The Welsh Government has published its new draft Wales Transport Strategy, which will focus on reducing the sector’s carbon footprint.

The strategy – “Llwybr Newydd – New Path” – is set to shape Wales’ transport system over the next two decades.

Announcing the strategy in the Senedd, Lee Waters, the deputy economy and transport minister, said the vision was to “rebuild connections between people in the short-term, whilst re-shaping our transport networks to respond to the challenges of climate change.”

Transport currently makes up 17 per cent of Wales’ carbon emissions but Welsh Government has committed to stretching decarbonisation targets in the sector.

Published as the coronavirus pandemic continues to affect daily lives, the strategy recognises that patterns of less commuting and more home working are likely to continue. A series of mini-plans for areas like buses, rail and parking are also included.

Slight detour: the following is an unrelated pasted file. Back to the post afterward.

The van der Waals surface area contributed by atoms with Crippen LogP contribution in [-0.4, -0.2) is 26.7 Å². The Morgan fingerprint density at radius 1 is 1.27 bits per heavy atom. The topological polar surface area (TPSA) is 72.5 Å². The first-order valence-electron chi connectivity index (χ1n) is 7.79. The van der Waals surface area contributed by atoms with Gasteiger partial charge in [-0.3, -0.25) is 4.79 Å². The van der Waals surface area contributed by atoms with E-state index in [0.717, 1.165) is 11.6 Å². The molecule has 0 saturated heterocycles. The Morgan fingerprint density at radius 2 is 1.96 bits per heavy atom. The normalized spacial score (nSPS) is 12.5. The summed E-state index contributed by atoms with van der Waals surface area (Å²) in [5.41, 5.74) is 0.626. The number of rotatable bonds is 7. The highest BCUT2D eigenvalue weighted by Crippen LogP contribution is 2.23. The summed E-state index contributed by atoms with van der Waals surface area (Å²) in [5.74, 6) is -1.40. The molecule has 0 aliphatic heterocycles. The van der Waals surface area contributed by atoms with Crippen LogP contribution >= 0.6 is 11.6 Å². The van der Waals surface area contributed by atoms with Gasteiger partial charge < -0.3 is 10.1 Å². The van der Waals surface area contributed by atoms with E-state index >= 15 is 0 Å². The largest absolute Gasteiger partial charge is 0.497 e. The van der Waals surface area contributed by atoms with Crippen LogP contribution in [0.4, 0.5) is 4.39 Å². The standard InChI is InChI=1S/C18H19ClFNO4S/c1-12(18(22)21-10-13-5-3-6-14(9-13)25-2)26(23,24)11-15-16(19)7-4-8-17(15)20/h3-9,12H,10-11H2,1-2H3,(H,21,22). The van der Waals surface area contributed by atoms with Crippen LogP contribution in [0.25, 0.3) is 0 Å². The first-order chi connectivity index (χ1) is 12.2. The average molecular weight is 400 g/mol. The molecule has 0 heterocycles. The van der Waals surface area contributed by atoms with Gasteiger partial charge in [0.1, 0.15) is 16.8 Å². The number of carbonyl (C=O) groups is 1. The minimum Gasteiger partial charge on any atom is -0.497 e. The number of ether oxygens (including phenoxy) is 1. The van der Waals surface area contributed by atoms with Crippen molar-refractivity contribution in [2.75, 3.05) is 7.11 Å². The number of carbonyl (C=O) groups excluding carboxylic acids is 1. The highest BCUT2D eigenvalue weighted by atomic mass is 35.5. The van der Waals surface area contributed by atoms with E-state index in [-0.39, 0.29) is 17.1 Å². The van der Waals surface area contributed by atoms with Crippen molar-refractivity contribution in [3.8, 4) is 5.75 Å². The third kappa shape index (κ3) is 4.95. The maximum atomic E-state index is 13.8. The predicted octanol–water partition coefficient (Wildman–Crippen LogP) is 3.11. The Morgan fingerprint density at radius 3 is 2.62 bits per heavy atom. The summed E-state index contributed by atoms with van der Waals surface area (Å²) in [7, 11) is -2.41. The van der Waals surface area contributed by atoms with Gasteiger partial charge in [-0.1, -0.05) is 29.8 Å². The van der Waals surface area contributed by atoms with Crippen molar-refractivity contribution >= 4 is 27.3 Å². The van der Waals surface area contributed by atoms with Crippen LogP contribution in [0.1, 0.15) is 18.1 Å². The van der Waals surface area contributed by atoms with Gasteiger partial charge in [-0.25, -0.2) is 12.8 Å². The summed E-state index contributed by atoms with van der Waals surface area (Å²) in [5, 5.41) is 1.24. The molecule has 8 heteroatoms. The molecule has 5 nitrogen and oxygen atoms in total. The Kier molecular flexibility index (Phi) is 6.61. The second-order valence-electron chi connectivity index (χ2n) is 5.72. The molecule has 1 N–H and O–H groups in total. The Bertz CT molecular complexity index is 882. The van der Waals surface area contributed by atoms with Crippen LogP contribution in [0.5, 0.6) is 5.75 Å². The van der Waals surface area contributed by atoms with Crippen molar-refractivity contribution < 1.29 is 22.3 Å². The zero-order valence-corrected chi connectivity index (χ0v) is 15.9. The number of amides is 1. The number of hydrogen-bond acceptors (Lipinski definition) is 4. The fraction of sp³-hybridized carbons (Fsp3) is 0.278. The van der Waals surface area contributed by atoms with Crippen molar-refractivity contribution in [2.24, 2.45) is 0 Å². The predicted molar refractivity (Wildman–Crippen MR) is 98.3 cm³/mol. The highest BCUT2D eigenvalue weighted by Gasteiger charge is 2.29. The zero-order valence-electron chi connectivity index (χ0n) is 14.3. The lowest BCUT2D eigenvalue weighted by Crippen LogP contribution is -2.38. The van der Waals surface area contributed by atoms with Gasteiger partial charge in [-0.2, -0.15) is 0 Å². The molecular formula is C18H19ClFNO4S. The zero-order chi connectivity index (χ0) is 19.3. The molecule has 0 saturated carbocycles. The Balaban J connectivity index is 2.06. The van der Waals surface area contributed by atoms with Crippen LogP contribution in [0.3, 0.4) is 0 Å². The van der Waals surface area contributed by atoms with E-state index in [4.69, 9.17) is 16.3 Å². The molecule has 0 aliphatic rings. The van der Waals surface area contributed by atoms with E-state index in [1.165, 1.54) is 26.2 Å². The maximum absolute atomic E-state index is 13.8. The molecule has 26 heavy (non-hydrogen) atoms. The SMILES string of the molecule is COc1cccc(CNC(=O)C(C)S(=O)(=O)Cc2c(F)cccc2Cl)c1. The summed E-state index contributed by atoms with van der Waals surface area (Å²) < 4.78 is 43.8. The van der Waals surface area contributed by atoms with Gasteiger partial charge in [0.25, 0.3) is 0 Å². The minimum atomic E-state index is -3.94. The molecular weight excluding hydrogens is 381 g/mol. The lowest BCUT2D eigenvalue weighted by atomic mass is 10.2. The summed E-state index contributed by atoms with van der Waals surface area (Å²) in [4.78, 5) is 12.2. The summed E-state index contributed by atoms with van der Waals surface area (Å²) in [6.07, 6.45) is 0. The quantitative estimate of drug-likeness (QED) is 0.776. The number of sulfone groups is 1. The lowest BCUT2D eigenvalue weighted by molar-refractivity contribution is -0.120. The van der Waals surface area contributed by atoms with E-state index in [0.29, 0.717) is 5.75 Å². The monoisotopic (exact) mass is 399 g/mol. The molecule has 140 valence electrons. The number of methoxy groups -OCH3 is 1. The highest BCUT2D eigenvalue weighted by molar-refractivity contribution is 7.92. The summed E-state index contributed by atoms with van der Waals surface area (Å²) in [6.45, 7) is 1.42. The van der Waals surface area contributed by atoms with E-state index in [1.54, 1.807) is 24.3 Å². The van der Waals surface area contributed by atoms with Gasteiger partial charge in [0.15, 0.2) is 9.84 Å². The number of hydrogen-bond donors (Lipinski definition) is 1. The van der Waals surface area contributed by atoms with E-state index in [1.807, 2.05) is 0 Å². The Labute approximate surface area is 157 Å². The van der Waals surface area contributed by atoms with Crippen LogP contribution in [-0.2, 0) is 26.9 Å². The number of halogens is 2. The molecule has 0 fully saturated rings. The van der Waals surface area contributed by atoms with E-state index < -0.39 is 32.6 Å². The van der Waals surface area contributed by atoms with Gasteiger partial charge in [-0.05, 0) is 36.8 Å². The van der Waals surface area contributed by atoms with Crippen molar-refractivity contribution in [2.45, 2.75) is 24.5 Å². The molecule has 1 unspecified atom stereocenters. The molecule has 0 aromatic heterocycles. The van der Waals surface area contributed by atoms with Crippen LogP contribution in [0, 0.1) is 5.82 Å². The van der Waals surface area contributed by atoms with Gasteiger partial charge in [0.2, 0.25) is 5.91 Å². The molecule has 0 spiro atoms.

Mr Waters argued it was a “once in a generation moment to put public transport at the heart of the Wales we want to build.”

Adding: “We do not want to return to the old normal in terms of transport emissions nor previous levels of road traffic. In parts of my constituency like the M4 junction near Hendy, traffic has become a blight on people’s lives and their health.

“Transport has a big role to play in getting us onto a lower carbon path, and our new strategy will need to have modal shift at its centre: fewer car journeys, and a much greater share of trips by sustainable forms of transport.

“That means re-regulating and improving bus services for residents in the Amman and Gwendraeth valley’s, it means providing joined-up walking and cycling routes in built up areas like Ammanford, taking people where they genuinely want to go. Such schemes will need a full network of routes linking to them in order to give people real alternatives to how they move around.”

Mr Waters continued: “It’s going to take a big effort to encourage people to consider these alternatives. Llwybr Newydd is not business as usual – it needs to be a conversation with the people of Wales, because we will only achieve change if people choose to change.”

The consultation has now been launched for people to read and have their say on the plans, which runs until January 25 2021: